Still, the Robespierre who emerged as the head of the Jacobins and the chief apologist for (if not instigator of) the Terror was a very different man than the unassuming lawyer of earlier days. After the insurrection of August 10, 1792, for instance, he not only supported a death sentence for the king, he also argued against giving Louis XVI a trial before his execution, claiming that Louis had already been tried and found guilty by the insurgence. Seeming to realize, perhaps uncomfortably, his own shifting ideals, Robespierre reminded his listeners and readers that the morals of a revolutionary society cannot be judged by standards created in a nonrevolutionary society (Jordan 125). Thus, although he despised the slippery logic of Machiavelli, he was making his own eloquent claim that, in matters of Revolution, standards of decent behavior no longer apply. In other words, the ends justified the means.
Years later, another revolutionary, Vladimir Lenin, would praise Robespierre as an inspiration. In some ways, Lenin and Robespierre had much in common. Both were born to loving families and led relatively unremarkable childhoods. Both had backgrounds in law and both learned to reach out to the public with stirring, challenging orations. Both allied themselves with the radical branches of their respective causes and attacked the more moderate branches (Robespierre led the Jacobins and considered the Girondins his enemies; Lenin led the Bolsheviks against the Mensheviks).
However, whereas Robespierre seems to have slowly become a revolutionary for intellectual and moral reasons, Lenin was abruptly politicized when his older brother was executed for plotting to murder the czar (Deutscher 65). Likewise, Robespierre despised the monarchy on principle but never seemed to bear ill will towards Louis XVI or the royal family as people (Jordan 28); Lenin, however, nursed an ongoing hatred for the Romanov dynasty which, in his view, had murdered his brother ( Service 364).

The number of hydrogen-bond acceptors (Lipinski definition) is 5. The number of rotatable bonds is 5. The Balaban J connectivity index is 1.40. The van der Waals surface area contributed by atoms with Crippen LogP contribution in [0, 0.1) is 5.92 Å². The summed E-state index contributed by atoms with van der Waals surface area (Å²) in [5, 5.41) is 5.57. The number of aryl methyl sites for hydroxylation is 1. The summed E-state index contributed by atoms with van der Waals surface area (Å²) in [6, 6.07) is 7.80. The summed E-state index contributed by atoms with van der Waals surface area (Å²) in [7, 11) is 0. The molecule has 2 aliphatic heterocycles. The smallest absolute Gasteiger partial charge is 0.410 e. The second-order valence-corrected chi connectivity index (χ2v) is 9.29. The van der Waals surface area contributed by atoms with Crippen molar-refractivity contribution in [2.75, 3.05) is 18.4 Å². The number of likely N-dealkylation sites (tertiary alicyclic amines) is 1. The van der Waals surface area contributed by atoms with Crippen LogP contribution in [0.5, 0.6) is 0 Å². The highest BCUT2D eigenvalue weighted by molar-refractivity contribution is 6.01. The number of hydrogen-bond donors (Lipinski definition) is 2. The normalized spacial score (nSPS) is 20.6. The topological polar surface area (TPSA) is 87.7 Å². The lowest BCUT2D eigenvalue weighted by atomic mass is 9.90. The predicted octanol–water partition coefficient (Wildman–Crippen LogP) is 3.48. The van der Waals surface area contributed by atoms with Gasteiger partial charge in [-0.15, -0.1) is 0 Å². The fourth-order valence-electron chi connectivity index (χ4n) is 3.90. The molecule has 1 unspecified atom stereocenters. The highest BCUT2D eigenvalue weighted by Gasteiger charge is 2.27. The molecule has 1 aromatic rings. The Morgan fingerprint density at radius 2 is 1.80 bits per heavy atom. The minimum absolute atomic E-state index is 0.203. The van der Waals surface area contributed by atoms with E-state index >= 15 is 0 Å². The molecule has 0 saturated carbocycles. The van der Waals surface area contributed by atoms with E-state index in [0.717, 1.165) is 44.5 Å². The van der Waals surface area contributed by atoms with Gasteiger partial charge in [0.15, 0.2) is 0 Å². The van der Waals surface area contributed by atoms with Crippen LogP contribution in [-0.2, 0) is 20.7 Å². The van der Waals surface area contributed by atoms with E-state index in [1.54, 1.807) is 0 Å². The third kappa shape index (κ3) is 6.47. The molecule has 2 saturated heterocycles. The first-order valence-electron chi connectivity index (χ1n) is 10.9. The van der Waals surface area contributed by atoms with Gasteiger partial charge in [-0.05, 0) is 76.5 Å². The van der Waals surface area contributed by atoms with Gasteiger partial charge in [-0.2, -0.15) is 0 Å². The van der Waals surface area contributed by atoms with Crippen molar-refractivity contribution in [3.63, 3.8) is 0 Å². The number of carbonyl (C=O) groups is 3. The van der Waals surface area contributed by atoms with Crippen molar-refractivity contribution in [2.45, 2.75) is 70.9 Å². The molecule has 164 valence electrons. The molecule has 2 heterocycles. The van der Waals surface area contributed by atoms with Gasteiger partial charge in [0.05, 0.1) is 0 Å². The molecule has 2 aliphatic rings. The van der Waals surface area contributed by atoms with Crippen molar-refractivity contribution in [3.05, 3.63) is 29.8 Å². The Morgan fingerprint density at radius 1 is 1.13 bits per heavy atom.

There were also some differences in the ways these men came to power. Robespierre, of course, began as an elected official. He continued to support the Revolution within France, gaining support from and eventually leadership of the Jacobins. After the two insurrections, Robespierre was eventually appointed as one of twelve members of the Committee of Public Safety, the highest official post he ever held (Jordan 174). Lenin, meanwhile, was arrested at least twice in Russia for his revolutionist views and served a three-year exile in Siberia. Afterwards, he left the country and traveled abroad, gathering support from other Bolshevik Marxists. When the people of Russia, rose up against the monarchy, Lenin returned home, and in October, 1917, he led his party to victory over the Provisional Government (Service 10).
Lenin and Robespierre used similar strategies for dealing with opposition. Both were quick on their feet and able to deliver blistering retorts to statesmen who opposed their causes. And neither shied away from encouraging or defending violence, again in the name of the cause. "The Revolutionary Government owes to citizens protection; it owes the enemies of the people nothing but death" Robespierre stated (qtd in Jordan 174). Similarly, in August 1918, Lenin urged the Bolsheviks of Penza to deal with a threatened insurrection in the following manner: "Hang (and make sure that the hanging takes place in full view of the people) no fewer than one hundred known kulaks, rich men, bloodsuckers" (qtd. In Service 365).
Politically, Robespierre and Lenin had some major differences. Robespierre felt that politics was about morality and that providence would grant success to just causes. He initially believed in a democracy with universal representation (Jordan 53), but later came to embrace the idea of a representative rather than a participatory democracy. "The people as a whole cannot govern themselves," he concluded (qtd. In Jordan 151). However, at no time did Robespierre show any interest in becoming a dictator or in establishing a dictatorship (Jordan 146). Neither did he ever suggest the abolition of personal property. Lenin, however, was a fan of Darwin and Machiavelli. He saw politics as a savage game to be won, and he favored a dictatorship as the second stage in Marx's establishment of a socialist government (Service 376). Moreover, there is little doubt that he longed to be the dictator in question and that he aggressively sought personal power whenever he…[continue]